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Evaluating impact of land use and N budgets on stream water quality in Hokkaido, Japan

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Title: Evaluating impact of land use and N budgets on stream water quality in Hokkaido, Japan
Authors: Woli, Krishna Prasad Browse this author
Nagumo, Toshiyuki Browse this author
Hatano, Ryusuke Browse this author →KAKEN DB
Keywords: impact factor
livestock density
N budget
point source pollution
water quality
Issue Date: Jul-2002
Publisher: Kluwer Academic Publishers
Journal Title: Nutrient Cycling in Agroecosystems
Volume: 63
Issue: 2-3
Start Page: 175
End Page: 184
Publisher DOI: 10.1023/A:1021146707412
Abstract: This study was conducted to evaluate the impact of land use system and N loadings to the environment estimated from N budgets on quality of stream water in Hokkaido, Japan. A case study was carried out in three towns of southern Hokkaido, which are Shiraoi, Yakumo, and Shizunai, characterized by intensive poultry farming (IPF), dairy cattle farming (DCF), and race horse farming (RHF), respectively. The estimation of N budgets using an N flow model indicated that the highest disposal N (880 Mg N yr-1) was generated in the IPF town and it resulted in 250 kg ha-1yr-1 surplus N in croplands. The disposal N was much lower in the DCF and the RHF town (102 and 71 Mg N yr-1, respectively) than that of the IPF town. Cropland surplus N in DCF town was 31 kg N ha-1yr-1, whereas RHF town had negative N balance. The linear regression analysis indicated that NO3-N concentration in stream water was significantly correlated with the proportion of upland field in drainage basins. The regression slopes varied among the towns, and it was the highest for IPF (0.040), intermediate for DCF (0.023) and the lowest for RHF town (0.006). The multiple regression analysis showed that regression slopes were significantly correlated (R2 = 0.77 at 5% level) with livestock disposal N and cropland surplus N. Therefore, we assumed that these regression lines were the baselines for non-point source pollution, and the regression slopes were determined to act as impact factors of stream water quality. However, two sampling sites in the IPF area were scattered above the baseline. This fact strongly suggests that the area was affected by point source pollution.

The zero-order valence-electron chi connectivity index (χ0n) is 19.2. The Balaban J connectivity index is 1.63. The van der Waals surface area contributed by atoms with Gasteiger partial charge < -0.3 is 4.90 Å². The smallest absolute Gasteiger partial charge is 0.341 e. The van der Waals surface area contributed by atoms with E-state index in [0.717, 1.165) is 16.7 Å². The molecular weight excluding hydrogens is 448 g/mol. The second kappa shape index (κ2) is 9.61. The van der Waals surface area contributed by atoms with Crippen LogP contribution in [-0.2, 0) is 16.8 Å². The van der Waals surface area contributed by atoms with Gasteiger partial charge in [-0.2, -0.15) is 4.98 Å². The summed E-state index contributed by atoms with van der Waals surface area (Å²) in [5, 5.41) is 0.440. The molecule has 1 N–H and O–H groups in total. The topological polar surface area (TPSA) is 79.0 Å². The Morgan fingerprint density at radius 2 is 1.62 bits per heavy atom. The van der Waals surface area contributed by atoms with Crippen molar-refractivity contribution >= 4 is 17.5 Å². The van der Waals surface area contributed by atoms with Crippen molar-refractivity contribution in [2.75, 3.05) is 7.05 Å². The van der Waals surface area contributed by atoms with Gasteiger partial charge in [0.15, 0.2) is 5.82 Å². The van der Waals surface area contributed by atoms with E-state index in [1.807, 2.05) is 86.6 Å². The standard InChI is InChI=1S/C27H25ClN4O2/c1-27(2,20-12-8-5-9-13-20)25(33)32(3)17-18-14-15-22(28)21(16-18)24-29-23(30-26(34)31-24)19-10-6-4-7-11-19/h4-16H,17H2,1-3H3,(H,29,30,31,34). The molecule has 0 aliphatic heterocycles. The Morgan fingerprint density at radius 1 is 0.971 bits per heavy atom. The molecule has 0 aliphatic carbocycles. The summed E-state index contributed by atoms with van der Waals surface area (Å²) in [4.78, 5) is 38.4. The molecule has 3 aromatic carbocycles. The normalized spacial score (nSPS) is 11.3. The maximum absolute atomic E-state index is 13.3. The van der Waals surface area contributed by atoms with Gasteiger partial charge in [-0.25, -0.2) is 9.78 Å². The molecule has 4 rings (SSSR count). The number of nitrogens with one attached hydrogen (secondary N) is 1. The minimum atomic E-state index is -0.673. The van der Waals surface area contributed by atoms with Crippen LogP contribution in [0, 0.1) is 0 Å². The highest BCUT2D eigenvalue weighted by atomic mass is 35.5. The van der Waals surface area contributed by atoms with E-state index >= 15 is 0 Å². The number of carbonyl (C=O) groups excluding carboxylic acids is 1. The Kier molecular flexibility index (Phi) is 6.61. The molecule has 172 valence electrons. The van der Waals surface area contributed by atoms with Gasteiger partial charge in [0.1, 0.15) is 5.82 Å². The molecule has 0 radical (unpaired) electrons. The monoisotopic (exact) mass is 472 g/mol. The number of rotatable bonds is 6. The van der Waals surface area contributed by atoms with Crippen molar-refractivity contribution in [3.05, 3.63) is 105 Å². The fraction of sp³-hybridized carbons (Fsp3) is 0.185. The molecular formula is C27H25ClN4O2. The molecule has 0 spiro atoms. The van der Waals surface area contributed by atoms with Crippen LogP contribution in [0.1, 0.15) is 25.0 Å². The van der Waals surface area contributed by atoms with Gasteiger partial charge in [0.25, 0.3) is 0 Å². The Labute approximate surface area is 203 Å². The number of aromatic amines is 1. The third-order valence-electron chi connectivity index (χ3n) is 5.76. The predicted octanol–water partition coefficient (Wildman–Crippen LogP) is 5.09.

Type: article (author version)
Appears in Collections:農学院・農学研究院 (Graduate School of Agriculture / Faculty of Agriculture) > 雑誌発表論文等 (Peer-reviewed Journal Articles, etc)

Submitter: Krishna Prasad Woli

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